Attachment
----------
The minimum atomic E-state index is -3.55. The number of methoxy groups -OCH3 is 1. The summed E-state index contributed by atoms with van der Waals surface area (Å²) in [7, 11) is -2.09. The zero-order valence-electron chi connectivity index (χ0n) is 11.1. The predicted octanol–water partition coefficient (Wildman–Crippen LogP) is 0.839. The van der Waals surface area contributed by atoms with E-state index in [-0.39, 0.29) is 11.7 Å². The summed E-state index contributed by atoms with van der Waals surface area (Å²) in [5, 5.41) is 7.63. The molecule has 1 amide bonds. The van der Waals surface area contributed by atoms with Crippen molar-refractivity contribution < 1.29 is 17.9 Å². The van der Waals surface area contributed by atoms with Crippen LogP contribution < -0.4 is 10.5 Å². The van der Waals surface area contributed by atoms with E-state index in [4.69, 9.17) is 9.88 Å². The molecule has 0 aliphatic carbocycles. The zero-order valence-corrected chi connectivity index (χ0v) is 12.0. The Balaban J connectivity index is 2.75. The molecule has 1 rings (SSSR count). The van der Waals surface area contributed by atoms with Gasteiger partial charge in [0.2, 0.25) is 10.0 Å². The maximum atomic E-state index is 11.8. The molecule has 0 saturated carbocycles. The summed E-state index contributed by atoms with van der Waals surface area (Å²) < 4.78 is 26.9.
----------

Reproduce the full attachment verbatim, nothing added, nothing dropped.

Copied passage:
The minimum atomic E-state index is -3.55. The number of methoxy groups -OCH3 is 1. The summed E-state index contributed by atoms with van der Waals surface area (Å²) in [7, 11) is -2.09. The zero-order valence-electron chi connectivity index (χ0n) is 11.1. The predicted octanol–water partition coefficient (Wildman–Crippen LogP) is 0.839. The van der Waals surface area contributed by atoms with E-state index in [-0.39, 0.29) is 11.7 Å². The summed E-state index contributed by atoms with van der Waals surface area (Å²) in [5, 5.41) is 7.63. The molecule has 1 amide bonds. The van der Waals surface area contributed by atoms with Crippen molar-refractivity contribution < 1.29 is 17.9 Å². The van der Waals surface area contributed by atoms with Crippen LogP contribution < -0.4 is 10.5 Å². The van der Waals surface area contributed by atoms with E-state index in [4.69, 9.17) is 9.88 Å². The molecule has 0 aliphatic carbocycles. The zero-order valence-corrected chi connectivity index (χ0v) is 12.0. The Balaban J connectivity index is 2.75. The molecule has 1 rings (SSSR count). The van der Waals surface area contributed by atoms with Gasteiger partial charge in [0.2, 0.25) is 10.0 Å². The maximum atomic E-state index is 11.8. The molecule has 0 saturated carbocycles. The summed E-state index contributed by atoms with van der Waals surface area (Å²) < 4.78 is 26.9.